Time Capsule review

The 2009 version of Apple’s Time Capsule combines the mundane tasks of networking, file sharing, and backups into one device, and it includes some cool new features to boot. Time Capsule, basically an Airport Extreme base station with a 500GB or 1TB internal hard drive, is designed to be a wireless Time Machine target for one or more Macs as well as a NAS (network attached storage) device.

Time Capsule’s marquee feature is its ability to back up your Macs running Leopard using Time Machine over the network. Apple recommends that you connect your Mac directly to the Time Capsule for the first backup, which makes a copy of all files on your Mac; backing up that much data takes a long time over the network. I backed up my MacBook Pro’s 120GB of data to each Time Capsule connected via Gigabit Ethernet and it took a little over nine hours to complete the first backup.

After that initial backup, Time Machine will back up to the Time Capsule every hour (unless the Mac has been powered down or the previous backup took longer than an hour). These hourly backups are incremental - that is, they back up only files that have changed, or have been added since the last backup. Such backups take less time and are generally handily accomplished over a wireless connection.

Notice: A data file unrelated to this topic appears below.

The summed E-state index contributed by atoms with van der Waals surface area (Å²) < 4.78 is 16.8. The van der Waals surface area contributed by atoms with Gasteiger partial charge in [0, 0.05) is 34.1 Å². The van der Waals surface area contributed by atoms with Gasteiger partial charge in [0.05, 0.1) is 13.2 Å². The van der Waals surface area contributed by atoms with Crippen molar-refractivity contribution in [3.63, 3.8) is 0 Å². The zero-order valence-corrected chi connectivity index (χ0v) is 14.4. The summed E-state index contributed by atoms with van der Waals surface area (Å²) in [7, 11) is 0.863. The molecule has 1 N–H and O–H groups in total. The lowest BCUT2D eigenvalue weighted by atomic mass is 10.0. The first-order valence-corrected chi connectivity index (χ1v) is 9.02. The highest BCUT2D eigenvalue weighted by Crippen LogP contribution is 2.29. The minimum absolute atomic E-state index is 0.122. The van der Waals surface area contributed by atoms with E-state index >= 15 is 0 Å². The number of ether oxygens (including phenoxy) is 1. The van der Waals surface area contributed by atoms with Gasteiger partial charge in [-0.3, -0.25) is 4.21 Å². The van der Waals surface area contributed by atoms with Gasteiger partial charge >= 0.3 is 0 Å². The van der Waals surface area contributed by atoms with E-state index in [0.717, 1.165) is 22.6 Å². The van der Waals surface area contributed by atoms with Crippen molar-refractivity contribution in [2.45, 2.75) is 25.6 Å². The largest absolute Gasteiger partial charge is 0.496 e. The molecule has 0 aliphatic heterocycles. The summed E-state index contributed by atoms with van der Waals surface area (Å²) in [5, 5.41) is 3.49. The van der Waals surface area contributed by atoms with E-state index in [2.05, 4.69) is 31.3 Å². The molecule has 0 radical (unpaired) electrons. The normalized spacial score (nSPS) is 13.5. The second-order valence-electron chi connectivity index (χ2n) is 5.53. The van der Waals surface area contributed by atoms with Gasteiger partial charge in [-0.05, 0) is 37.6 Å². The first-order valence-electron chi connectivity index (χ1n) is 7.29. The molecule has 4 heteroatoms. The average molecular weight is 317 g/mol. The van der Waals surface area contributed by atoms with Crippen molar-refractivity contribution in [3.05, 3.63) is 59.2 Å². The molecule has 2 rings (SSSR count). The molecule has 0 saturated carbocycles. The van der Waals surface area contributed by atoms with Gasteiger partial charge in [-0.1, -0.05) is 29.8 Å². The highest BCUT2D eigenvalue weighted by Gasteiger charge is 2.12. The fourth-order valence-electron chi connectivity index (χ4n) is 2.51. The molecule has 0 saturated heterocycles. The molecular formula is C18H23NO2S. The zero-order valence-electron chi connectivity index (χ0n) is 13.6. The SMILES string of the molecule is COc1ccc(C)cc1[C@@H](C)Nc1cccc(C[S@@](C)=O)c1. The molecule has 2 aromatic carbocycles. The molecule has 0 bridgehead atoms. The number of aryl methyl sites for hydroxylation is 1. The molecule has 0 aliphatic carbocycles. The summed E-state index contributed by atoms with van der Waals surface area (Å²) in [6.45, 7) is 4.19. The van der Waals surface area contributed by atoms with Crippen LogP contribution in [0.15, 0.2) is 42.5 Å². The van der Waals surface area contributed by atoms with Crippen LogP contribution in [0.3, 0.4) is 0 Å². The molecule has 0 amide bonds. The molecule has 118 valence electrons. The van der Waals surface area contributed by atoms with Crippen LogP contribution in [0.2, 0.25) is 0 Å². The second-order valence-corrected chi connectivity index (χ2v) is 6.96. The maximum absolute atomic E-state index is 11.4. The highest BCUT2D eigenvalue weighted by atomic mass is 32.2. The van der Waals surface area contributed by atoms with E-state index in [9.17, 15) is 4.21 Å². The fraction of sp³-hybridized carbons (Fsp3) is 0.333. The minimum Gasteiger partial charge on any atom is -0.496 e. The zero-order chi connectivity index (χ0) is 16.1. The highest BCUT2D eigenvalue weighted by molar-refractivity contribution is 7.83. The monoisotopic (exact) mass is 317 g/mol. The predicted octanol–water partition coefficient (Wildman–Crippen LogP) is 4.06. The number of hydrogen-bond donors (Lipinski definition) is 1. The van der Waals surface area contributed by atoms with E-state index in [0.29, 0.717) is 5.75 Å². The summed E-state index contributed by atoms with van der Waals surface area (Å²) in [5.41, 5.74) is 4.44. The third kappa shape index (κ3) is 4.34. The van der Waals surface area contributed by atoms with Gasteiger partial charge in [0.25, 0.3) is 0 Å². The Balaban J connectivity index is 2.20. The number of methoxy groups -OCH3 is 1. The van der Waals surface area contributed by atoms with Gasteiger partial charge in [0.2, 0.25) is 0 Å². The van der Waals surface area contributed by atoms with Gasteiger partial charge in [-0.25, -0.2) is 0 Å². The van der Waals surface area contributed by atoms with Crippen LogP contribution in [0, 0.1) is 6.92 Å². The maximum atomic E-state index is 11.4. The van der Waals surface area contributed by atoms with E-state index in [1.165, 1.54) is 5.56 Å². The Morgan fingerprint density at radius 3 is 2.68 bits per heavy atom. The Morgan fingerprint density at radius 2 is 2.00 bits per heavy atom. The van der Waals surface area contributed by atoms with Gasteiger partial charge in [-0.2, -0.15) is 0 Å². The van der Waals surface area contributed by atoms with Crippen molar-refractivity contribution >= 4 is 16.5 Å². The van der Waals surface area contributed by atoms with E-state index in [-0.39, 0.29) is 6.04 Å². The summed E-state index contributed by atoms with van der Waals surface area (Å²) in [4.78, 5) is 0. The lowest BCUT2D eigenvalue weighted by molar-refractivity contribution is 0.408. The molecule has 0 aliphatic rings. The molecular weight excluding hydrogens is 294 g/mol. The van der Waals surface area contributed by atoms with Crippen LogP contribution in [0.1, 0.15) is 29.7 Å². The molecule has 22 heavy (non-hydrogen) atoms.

One thing to remember is that Time Machine backs up at the file level. So, if you use a program that frequently makes changes to a large central file (like Entourage, which stores email in one large database file), Time Machine will back up that entire file, even if only one item in the file has changed. This can impact wireless backup performance, depending on how large those files are. You can also use one or more external USB drives attached to the Time Capsule’s USB port as a Time Machine target.

NEXT: Time Capsule backup functionality


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